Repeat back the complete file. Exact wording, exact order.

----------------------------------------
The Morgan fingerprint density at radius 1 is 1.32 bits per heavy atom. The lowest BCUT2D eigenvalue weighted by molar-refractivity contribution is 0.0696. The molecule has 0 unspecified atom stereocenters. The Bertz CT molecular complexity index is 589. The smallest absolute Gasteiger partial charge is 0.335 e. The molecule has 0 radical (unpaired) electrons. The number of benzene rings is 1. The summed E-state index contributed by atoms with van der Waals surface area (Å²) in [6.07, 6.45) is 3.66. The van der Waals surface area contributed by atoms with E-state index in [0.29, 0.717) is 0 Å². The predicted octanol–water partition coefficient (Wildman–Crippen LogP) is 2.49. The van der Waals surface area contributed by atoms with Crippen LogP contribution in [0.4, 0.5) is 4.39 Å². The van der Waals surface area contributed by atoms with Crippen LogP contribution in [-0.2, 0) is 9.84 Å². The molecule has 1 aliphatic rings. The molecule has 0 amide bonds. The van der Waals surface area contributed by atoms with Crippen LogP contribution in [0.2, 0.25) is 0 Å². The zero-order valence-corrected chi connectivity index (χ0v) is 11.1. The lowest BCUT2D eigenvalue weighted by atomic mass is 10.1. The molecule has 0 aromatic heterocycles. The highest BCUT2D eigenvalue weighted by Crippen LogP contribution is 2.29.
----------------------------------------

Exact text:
The Morgan fingerprint density at radius 1 is 1.32 bits per heavy atom. The lowest BCUT2D eigenvalue weighted by molar-refractivity contribution is 0.0696. The molecule has 0 unspecified atom stereocenters. The Bertz CT molecular complexity index is 589. The smallest absolute Gasteiger partial charge is 0.335 e. The molecule has 0 radical (unpaired) electrons. The number of benzene rings is 1. The summed E-state index contributed by atoms with van der Waals surface area (Å²) in [6.07, 6.45) is 3.66. The van der Waals surface area contributed by atoms with E-state index in [0.29, 0.717) is 0 Å². The predicted octanol–water partition coefficient (Wildman–Crippen LogP) is 2.49. The van der Waals surface area contributed by atoms with Crippen LogP contribution in [0.4, 0.5) is 4.39 Å². The van der Waals surface area contributed by atoms with Crippen LogP contribution in [-0.2, 0) is 9.84 Å². The molecule has 1 aliphatic rings. The molecule has 0 amide bonds. The van der Waals surface area contributed by atoms with Crippen LogP contribution in [0.2, 0.25) is 0 Å². The zero-order valence-corrected chi connectivity index (χ0v) is 11.1. The lowest BCUT2D eigenvalue weighted by atomic mass is 10.1. The molecule has 0 aromatic heterocycles. The highest BCUT2D eigenvalue weighted by Crippen LogP contribution is 2.29.